Moderna’s mRNA-Based Cancer Vaccine Shows Encouraging Results in Phase 1 Trial
Since the discovery that proved that cancer’s survival in the body depends on immune suppression, several therapies have been developed to boost the immune system to fight and kill cancers. One of them is a personalized cancer vaccine. This type of vaccine is based on the antigenic profile of the patient’s own cancer cells. Such vaccines boost the immune system’s ability to recognize and destroy antigens and establish protective immunity against specific molecules expressed in cancers.
While peptide-based cancer vaccines are quite famous in the field, Moderna is working on a vaccine that would inject mRNA against a cancer antigen to trigger an immune response. This is very similar to what the company has developed for the coronavirus vaccine. But instead of injecting the mRNA against the spike protein, the mRNA designed for the cancer vaccine is against a specific cancer antigen.
The two cancer indications, which Moderna targets, are Head and Neck Squamous Carcinoma (HNSCC) and Microsatellite stable colorectal cancer (MSS-CRC). The vaccine, mRNA-4157, is currently being tested in the Phase 1 trials in pair with Merck’s Keytruda, a checkpoint therapy with the idea that the addition of cancer vaccine to checkpoint therapy can augment the immunotherapy response.
The company presented interim data from the Phase1 trial on November 11th at the Society for Immunotherapy of Cancer’s Annual Meeting (SITC 2020). The combo treatment appeared somewhat effective in shrinking tumors. While it showed a 50% response rate in HNSCC patients, it failed to hit the mark in MSS-CRC patients. When Keytruda was given alone to HNSCC patients, median progression-free survival (mPFS) of 2.0 months and overall response rate (ORR) of 14.6 % was observed. However, when the checkpoint treatment was combined with Moderna’s vaccine, mPFS of 9.8 months and ORR of 50% was obtained.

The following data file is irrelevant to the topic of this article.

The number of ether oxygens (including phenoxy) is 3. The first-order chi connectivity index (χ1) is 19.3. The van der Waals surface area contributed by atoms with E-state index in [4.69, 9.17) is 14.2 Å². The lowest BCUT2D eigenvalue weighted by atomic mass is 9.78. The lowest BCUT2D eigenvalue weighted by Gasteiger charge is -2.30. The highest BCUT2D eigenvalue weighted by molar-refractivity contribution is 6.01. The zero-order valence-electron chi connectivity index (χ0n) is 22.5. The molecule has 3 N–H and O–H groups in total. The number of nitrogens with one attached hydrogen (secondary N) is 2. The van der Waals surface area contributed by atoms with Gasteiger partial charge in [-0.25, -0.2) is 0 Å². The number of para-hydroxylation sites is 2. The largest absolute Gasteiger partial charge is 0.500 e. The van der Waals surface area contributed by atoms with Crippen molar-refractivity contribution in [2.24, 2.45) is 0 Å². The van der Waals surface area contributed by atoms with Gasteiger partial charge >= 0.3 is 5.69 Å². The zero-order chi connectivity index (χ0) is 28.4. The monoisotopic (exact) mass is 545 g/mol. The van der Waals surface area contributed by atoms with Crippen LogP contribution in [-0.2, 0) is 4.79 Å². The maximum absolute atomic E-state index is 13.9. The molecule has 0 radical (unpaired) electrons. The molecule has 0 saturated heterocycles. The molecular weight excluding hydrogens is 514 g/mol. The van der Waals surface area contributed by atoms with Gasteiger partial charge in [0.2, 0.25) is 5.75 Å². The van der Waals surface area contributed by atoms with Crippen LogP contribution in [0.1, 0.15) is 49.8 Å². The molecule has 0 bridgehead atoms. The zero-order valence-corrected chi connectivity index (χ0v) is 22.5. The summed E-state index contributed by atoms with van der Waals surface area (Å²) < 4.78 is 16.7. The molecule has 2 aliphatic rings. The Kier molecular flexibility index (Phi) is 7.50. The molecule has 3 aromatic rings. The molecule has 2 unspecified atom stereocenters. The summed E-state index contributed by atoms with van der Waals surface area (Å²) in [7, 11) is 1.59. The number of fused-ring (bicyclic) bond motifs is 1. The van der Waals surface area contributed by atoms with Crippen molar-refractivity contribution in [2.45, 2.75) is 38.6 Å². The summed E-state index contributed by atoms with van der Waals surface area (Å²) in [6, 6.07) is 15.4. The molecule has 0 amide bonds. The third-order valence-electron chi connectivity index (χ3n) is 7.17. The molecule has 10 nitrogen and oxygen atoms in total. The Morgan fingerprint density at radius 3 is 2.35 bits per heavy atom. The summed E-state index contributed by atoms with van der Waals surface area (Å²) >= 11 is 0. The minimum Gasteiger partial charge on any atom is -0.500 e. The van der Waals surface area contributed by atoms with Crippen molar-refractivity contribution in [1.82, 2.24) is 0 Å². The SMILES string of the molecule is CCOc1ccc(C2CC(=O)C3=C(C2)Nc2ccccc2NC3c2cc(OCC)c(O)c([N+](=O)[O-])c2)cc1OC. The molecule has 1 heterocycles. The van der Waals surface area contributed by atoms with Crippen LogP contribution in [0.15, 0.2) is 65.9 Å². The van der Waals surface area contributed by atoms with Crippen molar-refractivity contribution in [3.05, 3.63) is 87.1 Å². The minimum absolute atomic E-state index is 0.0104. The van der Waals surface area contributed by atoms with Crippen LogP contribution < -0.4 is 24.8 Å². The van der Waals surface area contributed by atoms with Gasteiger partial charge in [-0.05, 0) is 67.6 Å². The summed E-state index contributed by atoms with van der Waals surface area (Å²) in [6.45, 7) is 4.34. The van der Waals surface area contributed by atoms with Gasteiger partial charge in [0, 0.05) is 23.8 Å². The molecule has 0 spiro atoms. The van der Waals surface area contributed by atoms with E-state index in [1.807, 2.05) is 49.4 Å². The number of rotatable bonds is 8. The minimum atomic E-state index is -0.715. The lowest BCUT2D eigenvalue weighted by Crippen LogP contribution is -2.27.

“The data are preliminary, and the sample size is small, but it is promising,” Dr. Bauman said in a statement. “A Phase I trial is about safety first and foremost, and we now know this treatment is safe and tolerable. But, we also have a strong signal to point us to further study this in head and neck cancer. That is why we are excited to expand this trial.”
Moderna’s investigational vaccine is quite different from vaccines that have been approved so far for cancer treatments. Its design is based on unique antigens identified in tumors by predictor algorithms. Once the antigens are identified, they are used to develop a set of genetic instructions that are loaded onto a single mRNA molecule, which is then injected into the body to teach immune cells such as T cells to identify and attack mutated cancer cells. The best part is that one mRNA can deliver instructions for 34 different cancer antigens to the immune cells, improving the chance of killing cancer furthermore.
Topping the efficacy data is the safety profile of the vaccine. According to the statement, the vaccine was generally well tolerable and adverse events were typically low grade and reversible.
“We are encouraged by these interim data from our personalized cancer vaccine program, which involves designing and manufacturing a unique vaccine for each patient based on their specific tumor,” said Stephen Hoge, M.D., President of Moderna. “This study demonstrates the ability of Moderna’s mRNA personalized cancer vaccine to elicit clinical activity when given in combination with pembrolizumab. I would also like to welcome Dr. Aanur to Moderna and look forward to working closely with him to continue building our oncology therapeutic area.”
By Ruchi Jhonsa, Ph.D.
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